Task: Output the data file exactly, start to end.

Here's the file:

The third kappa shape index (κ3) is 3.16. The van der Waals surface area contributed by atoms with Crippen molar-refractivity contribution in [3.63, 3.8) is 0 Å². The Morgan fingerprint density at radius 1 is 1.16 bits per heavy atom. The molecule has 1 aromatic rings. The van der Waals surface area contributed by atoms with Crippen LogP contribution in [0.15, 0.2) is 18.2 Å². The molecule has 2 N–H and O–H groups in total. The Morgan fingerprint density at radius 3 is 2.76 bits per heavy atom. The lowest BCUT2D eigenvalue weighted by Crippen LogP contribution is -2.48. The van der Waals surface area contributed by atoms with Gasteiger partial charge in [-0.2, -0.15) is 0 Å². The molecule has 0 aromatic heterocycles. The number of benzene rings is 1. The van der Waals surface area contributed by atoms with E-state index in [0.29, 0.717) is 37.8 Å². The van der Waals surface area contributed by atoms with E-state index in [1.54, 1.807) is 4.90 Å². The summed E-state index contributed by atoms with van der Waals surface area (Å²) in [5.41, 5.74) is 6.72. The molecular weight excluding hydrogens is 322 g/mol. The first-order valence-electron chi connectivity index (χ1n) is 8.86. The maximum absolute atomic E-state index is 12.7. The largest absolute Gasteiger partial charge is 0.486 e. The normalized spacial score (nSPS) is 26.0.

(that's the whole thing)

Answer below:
The third kappa shape index (κ3) is 3.16. The van der Waals surface area contributed by atoms with Crippen molar-refractivity contribution in [3.63, 3.8) is 0 Å². The Morgan fingerprint density at radius 1 is 1.16 bits per heavy atom. The molecule has 1 aromatic rings. The van der Waals surface area contributed by atoms with Crippen LogP contribution in [0.15, 0.2) is 18.2 Å². The molecule has 2 N–H and O–H groups in total. The Morgan fingerprint density at radius 3 is 2.76 bits per heavy atom. The lowest BCUT2D eigenvalue weighted by Crippen LogP contribution is -2.48. The van der Waals surface area contributed by atoms with Gasteiger partial charge in [-0.2, -0.15) is 0 Å². The molecule has 0 aromatic heterocycles. The number of benzene rings is 1. The van der Waals surface area contributed by atoms with E-state index in [0.29, 0.717) is 37.8 Å². The van der Waals surface area contributed by atoms with E-state index in [1.54, 1.807) is 4.90 Å². The summed E-state index contributed by atoms with van der Waals surface area (Å²) in [5.41, 5.74) is 6.72. The molecular weight excluding hydrogens is 322 g/mol. The first-order valence-electron chi connectivity index (χ1n) is 8.86. The maximum absolute atomic E-state index is 12.7. The largest absolute Gasteiger partial charge is 0.486 e. The normalized spacial score (nSPS) is 26.0.